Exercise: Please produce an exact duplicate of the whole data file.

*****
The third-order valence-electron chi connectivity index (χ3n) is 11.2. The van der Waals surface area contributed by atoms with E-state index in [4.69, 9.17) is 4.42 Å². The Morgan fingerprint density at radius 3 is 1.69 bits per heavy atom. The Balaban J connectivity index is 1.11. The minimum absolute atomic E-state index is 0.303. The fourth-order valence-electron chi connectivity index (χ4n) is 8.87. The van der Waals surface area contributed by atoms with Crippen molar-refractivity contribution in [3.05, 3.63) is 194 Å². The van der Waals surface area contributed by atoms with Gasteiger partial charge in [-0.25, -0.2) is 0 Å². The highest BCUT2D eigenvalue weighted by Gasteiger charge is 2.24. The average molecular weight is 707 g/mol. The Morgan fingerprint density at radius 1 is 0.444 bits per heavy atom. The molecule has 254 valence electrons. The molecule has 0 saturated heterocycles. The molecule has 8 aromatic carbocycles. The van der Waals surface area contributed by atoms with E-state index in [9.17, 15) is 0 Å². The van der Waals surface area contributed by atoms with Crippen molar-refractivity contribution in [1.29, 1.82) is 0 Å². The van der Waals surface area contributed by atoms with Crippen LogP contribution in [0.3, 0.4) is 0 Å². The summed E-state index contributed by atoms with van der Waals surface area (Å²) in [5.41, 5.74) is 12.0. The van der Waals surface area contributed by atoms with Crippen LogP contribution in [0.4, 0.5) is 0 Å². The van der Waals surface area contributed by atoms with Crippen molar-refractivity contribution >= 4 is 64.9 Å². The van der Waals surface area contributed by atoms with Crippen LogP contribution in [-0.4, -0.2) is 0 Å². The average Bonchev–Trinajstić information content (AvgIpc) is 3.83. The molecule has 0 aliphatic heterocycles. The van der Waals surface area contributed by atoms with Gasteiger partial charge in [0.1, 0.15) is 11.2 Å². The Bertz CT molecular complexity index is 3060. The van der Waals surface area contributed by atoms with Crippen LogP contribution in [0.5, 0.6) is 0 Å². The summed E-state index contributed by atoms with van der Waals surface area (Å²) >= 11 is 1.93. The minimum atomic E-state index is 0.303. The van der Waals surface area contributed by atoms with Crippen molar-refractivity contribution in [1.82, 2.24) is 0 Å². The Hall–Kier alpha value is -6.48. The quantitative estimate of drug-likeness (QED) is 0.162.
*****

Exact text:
The third-order valence-electron chi connectivity index (χ3n) is 11.2. The van der Waals surface area contributed by atoms with E-state index in [4.69, 9.17) is 4.42 Å². The Morgan fingerprint density at radius 3 is 1.69 bits per heavy atom. The Balaban J connectivity index is 1.11. The minimum absolute atomic E-state index is 0.303. The fourth-order valence-electron chi connectivity index (χ4n) is 8.87. The van der Waals surface area contributed by atoms with Crippen molar-refractivity contribution in [3.05, 3.63) is 194 Å². The van der Waals surface area contributed by atoms with Gasteiger partial charge in [-0.25, -0.2) is 0 Å². The highest BCUT2D eigenvalue weighted by Gasteiger charge is 2.24. The average molecular weight is 707 g/mol. The Morgan fingerprint density at radius 1 is 0.444 bits per heavy atom. The molecule has 254 valence electrons. The molecule has 0 saturated heterocycles. The molecule has 8 aromatic carbocycles. The van der Waals surface area contributed by atoms with E-state index in [9.17, 15) is 0 Å². The van der Waals surface area contributed by atoms with Crippen molar-refractivity contribution in [1.29, 1.82) is 0 Å². The van der Waals surface area contributed by atoms with Crippen LogP contribution in [0.3, 0.4) is 0 Å². The summed E-state index contributed by atoms with van der Waals surface area (Å²) in [5.41, 5.74) is 12.0. The van der Waals surface area contributed by atoms with Crippen LogP contribution in [0.4, 0.5) is 0 Å². The van der Waals surface area contributed by atoms with Crippen molar-refractivity contribution >= 4 is 64.9 Å². The van der Waals surface area contributed by atoms with Crippen LogP contribution in [-0.4, -0.2) is 0 Å². The average Bonchev–Trinajstić information content (AvgIpc) is 3.83. The molecule has 0 aliphatic heterocycles. The van der Waals surface area contributed by atoms with Gasteiger partial charge in [0.1, 0.15) is 11.2 Å². The Bertz CT molecular complexity index is 3060. The van der Waals surface area contributed by atoms with Crippen LogP contribution in [0.5, 0.6) is 0 Å². The summed E-state index contributed by atoms with van der Waals surface area (Å²) >= 11 is 1.93. The minimum atomic E-state index is 0.303. The van der Waals surface area contributed by atoms with Crippen molar-refractivity contribution in [1.82, 2.24) is 0 Å². The Hall–Kier alpha value is -6.48. The quantitative estimate of drug-likeness (QED) is 0.162.